Eve Abrams

Producer

Eve Abrams first fell in love with stories listening to her grandmother tell them; it’s been an addiction ever since.

Eve is a radio producer, writer, audio documentarian, and educator. Her work airs on WWNO, as well as on national programs such as the Tavis Smiley Show, Studio 360, The World, and This American Life. Her writing is published in the 2010 collection Where We Know: New Orleans as Home, as well as in Fourth Genre, Wesleyan Magazine, and the forthcoming New Orleans atlas, Unfathomable City. She is also the co-author of the book Preservation Hall.

Eve has taught in public and charter schools, both in New Orleans and New York City, and currently teaches writing at the Waldo Burton School and an audio workshop at Tulane University.

Akili Academy

Eve Abrams has been chronicling Akili Academy, an open enrollment charter school now in its sixth year. This week, she reports on Akili Academy’s new-to-them building, and the issue of school real estate city-wide. 

Akili Academy has always been a school of trailers, sitting in Gentilly. Until this year. The K-8th grade charter school has opened its doors in a permanent building.

Kate Howe

It’s lunchtime at the Renew Cultural Arts Academy, and that means a group of medical students from Louisiana State University are sitting down with kindergarden, first and second graders to talk about the food that’s on their plates.

“So what do you use your protein for?”

“Makes you strong!” 

“Makes you strong. Got to have big muscles, huh? Can you show me your muscle? All right, there you go.”

About a dozen medical students are equipped with colored building blocks: red for protein, green for carbohydrates, and yellow for fat.

Chartwell Center

Just a few blocks from the intersection of Napolean and Magazine Streets is an unassuming yellow shotgun house. From the street there is no way to know this is a school — a very special school.

Inside and down the hall is the elementary school of the Chartwell Center, a nonprofit dedicated to serving children with autism spectrum disorders. In one of the two classrooms, Hayden and Matt — ages 8 and 9 — go over a recipe for a drink called Sunset Juice with their two teachers.

Ellen Katz is a Managing Attorney at the Advocacy Center, a non profit which helps protect the rights of people with mental and physical disabilities — people from all over Louisiana. Other staff members at the Advocacy Center make home visits, but much of Ellen’s work is conducted over the phone. 

“Hi Miss Fisher, how are you today?” Ellen asks a new client.

Eve Abrams

Reporter Eve Abrams takes a look at the benefits and obstacles that are being faced by Homer Plessy Community School, a new charter school on St. Claude Ave.

The Idea Village

Penny Pritzker, the newly appointed Secretary of Commerce, dropped in on meetings with small business owners at the Idea Village as part of a countrywide listening tour.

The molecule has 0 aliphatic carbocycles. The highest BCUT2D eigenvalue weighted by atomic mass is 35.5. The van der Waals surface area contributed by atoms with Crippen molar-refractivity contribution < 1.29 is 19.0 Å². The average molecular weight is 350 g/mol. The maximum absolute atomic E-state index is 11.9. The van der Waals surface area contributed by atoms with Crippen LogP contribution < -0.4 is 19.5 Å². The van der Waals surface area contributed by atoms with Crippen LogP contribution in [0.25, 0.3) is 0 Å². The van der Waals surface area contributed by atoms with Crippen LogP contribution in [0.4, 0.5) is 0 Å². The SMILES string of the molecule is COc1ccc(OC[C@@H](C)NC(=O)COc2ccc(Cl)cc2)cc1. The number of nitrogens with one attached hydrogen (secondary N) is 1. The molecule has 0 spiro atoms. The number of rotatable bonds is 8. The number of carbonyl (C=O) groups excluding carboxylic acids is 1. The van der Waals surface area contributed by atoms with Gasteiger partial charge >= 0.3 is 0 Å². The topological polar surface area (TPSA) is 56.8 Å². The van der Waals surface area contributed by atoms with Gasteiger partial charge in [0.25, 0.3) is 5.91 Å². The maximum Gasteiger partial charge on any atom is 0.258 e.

Pritzker also brought a big check with her — money destined to help the entrepreneurs the Idea Village serves.

Derek Bridges / Flickr

The term NORD is thrown around a lot in conversations about crime and public safety. It is actually NORDC now, which stands for the New Orleans Recreation Development Commission — the agency that oversees the playgrounds, ballparks, pools and sports teams that many see as the key to teaching kids community values.

NORDC community centers are often the heartbeat of neighborhood life, especially in the summer. However, when they’re closed — as many still are after Hurricane Katrina— the beat is gone.

NORDC

 

Some kids spend more of their summers in water than on land. Yet in our city, surrounded by water, knowing how to swim, or simply finding a place to swim, can be challenging.

Some kids spend more of their summers in water than on land. Yet in our city, surrounded by water, knowing how to swim, or simply finding a place to swim, can be challenging.

Allyce Andrew / WWNO

Helen Regis is a cultural anthropologist who has been studying the Jazz and Heritage Festival for 10 years. In some ways, she says, you can think of the Jazz Fest as a city.

“The people who build the festival every year — the construction crew, the electricians — feel like they’re building a city. They do. It’s this physical infrastructure. It has lights. It has plumbing. Sort of.” Regis says, in some ways, it’s kind of a fantasy city. "In some ways it looks like New Orleans, but it’s not."

Jazz and Heritage Archive

When the New Orleans Jazz and Heritage Festival first began in 1969, it was radical. Here in the South, still reeling from the Civil Rights movement and race integration, the festivals’ founders — Quint Davis, George Wein, and Allison Miner — created a safe space for New Orleanians to come together, to hear each others’ music and to party — together. Eve Abrams brings us this profile of Allison Miner, a titan in New Orleans music, and the only person with a Jazz Fest stage named for her.

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